Nostalgia and symbolism inspire fund for Horseshoe Bay lighthouse

CONNIE SWINNEY • PICAYUNE STAFF

HORSESHOE BAY — As a teenager visiting for summer vacation in the 1970s, Geneva Dalton developed a fondness for Lake LBJ and its features.

“I’ve always loved Lake LBJ. I learned to water ski, (ride personal watercraft) up here,” she said.  “(The lighthouse) was always special because it was just right there.”

Being stranded on the water during a lake outing curiously became one of her fondest memories.

“I ran out of gas right at the lighthouse. I had to wait there for 45 minutes” until help arrived, she said. “It was like I really wasn’t that scared because it was comforting. I have loved that lighthouse ever since.”

Not only did Dalton and her husband, Roger, eventually make Horseshoe Bay their home, they have donated money to help restore the lighthouse.

“I thought, ‘We can’t lose that lighthouse,'” she said.

The Daltons are among scores of residents who have donated, so far, a total of about $40,000 for the lighthouse, which is considered an historical “icon” in the community and a landmark in the Highland Lakes.

“The lighthouse is the largest in the state and the oldest of Texas’ four inland lighthouses,” said Carol Young, chairwoman of Friends of the Lighthouse. “Structurally it’s fine. It’s just the outside (that needs upgrades.)”

The original lighthouse construction evolved from a partnership between the Lower Colorado River Authority and a private developer in the 1970s.

LCRA granted Hurd Properties permission to build the structure at the end of a 200-foot dike north of the Thomas C. Ferguson Power Plant on Lake LBJ.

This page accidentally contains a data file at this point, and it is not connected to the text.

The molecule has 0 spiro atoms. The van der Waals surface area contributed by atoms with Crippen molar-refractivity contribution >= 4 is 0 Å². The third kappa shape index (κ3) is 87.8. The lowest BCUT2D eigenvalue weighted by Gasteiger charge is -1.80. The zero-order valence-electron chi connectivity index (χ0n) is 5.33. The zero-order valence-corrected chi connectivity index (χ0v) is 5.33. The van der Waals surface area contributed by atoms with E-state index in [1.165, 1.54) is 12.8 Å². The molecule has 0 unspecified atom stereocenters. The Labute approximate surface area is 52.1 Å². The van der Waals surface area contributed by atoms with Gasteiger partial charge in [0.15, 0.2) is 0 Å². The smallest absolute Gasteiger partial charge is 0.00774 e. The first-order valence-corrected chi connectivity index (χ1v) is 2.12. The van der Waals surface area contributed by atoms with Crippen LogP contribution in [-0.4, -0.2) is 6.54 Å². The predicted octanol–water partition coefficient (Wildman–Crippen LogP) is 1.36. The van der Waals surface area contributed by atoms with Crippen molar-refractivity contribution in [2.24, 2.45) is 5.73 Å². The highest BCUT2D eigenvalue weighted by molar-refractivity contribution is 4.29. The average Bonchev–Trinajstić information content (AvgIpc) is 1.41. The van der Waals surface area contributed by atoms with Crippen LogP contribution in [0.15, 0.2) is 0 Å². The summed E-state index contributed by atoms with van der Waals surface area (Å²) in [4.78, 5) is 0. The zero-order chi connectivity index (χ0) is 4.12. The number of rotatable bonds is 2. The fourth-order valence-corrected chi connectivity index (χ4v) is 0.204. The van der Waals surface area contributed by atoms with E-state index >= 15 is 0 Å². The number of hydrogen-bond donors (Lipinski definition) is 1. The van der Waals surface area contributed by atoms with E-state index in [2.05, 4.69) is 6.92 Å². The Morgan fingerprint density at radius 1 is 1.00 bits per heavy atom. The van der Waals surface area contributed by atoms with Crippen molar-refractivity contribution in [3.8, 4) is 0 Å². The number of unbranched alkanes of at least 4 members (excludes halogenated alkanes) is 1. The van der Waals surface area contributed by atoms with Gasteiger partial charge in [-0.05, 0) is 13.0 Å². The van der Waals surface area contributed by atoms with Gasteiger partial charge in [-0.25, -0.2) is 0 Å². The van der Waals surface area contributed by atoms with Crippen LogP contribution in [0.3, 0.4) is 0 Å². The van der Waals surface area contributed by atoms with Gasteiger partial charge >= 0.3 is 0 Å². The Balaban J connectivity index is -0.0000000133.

The tower, completed in 1972, included an observation room and a navigation beacon on the roof.

The Horseshoe Bay Property Owners Association eventually inherited the property and the structure. It has handled repairs through the years and maintains a musical chimes feature that is audible along the lake during holidays and special occassions.

Restoring the facade with concrete siding and windows and doing the entryway work will be the most extensive project for the lighthouse.

“We’re needing something that can handle the weather,” Young said. “We’re looking to raise between $75,000 and $80,000.”

To raise money, POA officials have solicited donations from individuals and businesses. A local artist has recreated lighthouse images for notecards, stationary and key chains that are for sale at Ace Hardware in Horseshoe Bay with proceeds going to the restoration project.

A fundraiser is scheduled for Oct. 16.

Dalton hopes other residents will join the effort as she continues her own support for the lighthouse, which is visible from her bay window.

“I love that lighthouse,” Dalton said. “We’re probably going to end up donating more.”

Young said, “It’s the symbol of Horsehoe Bay. I just think it’s a beacon of light for the area.”

Donations for the lighthouse restoration project may be made to the Horseshoe Bay POA (501-C4), P.O. Box 7773, Horseshoe Bay, TX 78657. For more information, call (830) 598-8795.

connie@thepicayune.com